Positivity and Negativity are not opposite sides of the same coin.
Have you ever considered how hard it is for someone who has everything that they say they want or need, but still feels unhappy and down for some reason? Wondered how someone who seems so happy, so full of life, could ever get to a place where they could harm themselves or those they love? Felt down and out, when logically and physically everything is actually going quite well and found it hard to find your happiness again? Perhaps its because the binary nature of our discussion of happy and sad is a bit off the mark. The language we use to speak about these moods informs our opinions about them, informs the way we seek treatment and the advice we give to those we know regarding moods and emotions.
Rather than a dualistic relationship of happy/sad — instead; Neuroscientist Dr. Richard Davidson suggests we should consider that positive and negative feelings exist separate scales of their own.
Critical to feelings of well-being, the ability to achieve a positive state is important. Considering a standard Bell Curve distribution of attributes, we can see that it most probably looks as follows.
No doubt we all know some people that somehow maintain their effervescent levels of positivity with ease, while others have a very tough time remaining positive even for a minute at a time. In the middle of the bell curve reside the majority of the population, who either skew towards finding a bit easier or a bit tougher depending on a whole range of physiological, social and psychological factors.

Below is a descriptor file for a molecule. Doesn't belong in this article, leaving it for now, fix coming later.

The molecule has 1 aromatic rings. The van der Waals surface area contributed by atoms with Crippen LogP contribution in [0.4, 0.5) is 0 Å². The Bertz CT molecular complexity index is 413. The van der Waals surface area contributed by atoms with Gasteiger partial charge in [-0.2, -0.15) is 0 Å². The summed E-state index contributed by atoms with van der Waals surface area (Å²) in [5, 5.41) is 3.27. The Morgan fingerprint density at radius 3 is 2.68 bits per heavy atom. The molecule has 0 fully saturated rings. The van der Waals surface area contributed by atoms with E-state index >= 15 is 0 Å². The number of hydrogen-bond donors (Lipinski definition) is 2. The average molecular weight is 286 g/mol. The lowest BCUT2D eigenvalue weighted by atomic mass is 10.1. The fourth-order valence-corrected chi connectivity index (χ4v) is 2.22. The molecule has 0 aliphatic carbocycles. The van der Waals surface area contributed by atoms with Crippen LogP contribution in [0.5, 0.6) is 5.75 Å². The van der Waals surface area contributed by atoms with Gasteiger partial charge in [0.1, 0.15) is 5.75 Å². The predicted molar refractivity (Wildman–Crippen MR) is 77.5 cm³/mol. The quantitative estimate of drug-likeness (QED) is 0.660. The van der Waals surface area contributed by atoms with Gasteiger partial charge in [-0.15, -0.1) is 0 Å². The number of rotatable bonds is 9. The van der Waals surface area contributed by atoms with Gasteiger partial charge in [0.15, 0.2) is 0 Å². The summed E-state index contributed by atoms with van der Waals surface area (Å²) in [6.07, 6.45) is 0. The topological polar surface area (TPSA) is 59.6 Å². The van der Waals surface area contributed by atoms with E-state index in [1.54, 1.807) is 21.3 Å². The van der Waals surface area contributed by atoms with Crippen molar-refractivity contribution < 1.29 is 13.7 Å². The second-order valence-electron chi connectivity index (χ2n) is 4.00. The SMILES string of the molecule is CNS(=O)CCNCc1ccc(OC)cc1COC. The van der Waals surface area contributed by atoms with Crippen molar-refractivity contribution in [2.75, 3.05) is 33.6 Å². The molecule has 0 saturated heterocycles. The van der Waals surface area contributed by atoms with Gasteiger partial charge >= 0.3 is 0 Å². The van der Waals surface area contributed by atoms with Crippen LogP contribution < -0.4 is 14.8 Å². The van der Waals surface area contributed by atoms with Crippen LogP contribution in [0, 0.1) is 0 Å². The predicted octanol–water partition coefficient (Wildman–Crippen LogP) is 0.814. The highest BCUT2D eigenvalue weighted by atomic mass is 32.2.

The opposite of not being able to sustain a positive state is not necessarily constantly maintaining a negative one. Rather the second scale relates to our ability to rebound from a negative state.
Resilience is not necessarily about rebounding from a negative state to a positive one, it is more about rebounding from a negative state to the middle-ground. A functional place that doesn’t negatively impact your ability to live your life. It might not be a joyous, hands in the hair, dance in the street positivity, but it absolutely is not being stuck down in the doldrums.
Understanding people who occupy opposing ends of these scales simultaneously can be challenging. Those bubbly, vibrant individuals who are mostly full of positive energy, but find it nearly impossible to bounce back from a negative state. Otherwise happy people who suddenly find themselves unable to cope with the onset of a negative state. Conversely, there are individuals who find it hard to maintain a positive state for any length of time, but always, without fail, bounce back from negative states and show incredible resilience. Each of us has the two scales inside of us. Understanding where we sit on both allows us to better work on solutions for either resilience or positivity. If you are someone who struggles to maintain a positive state, there are many practices you can do to maximise your time there. A healthy diet, exercise, a meaningful social life, meditation and positive reflection, gratitude, avoiding stress etc, can all help.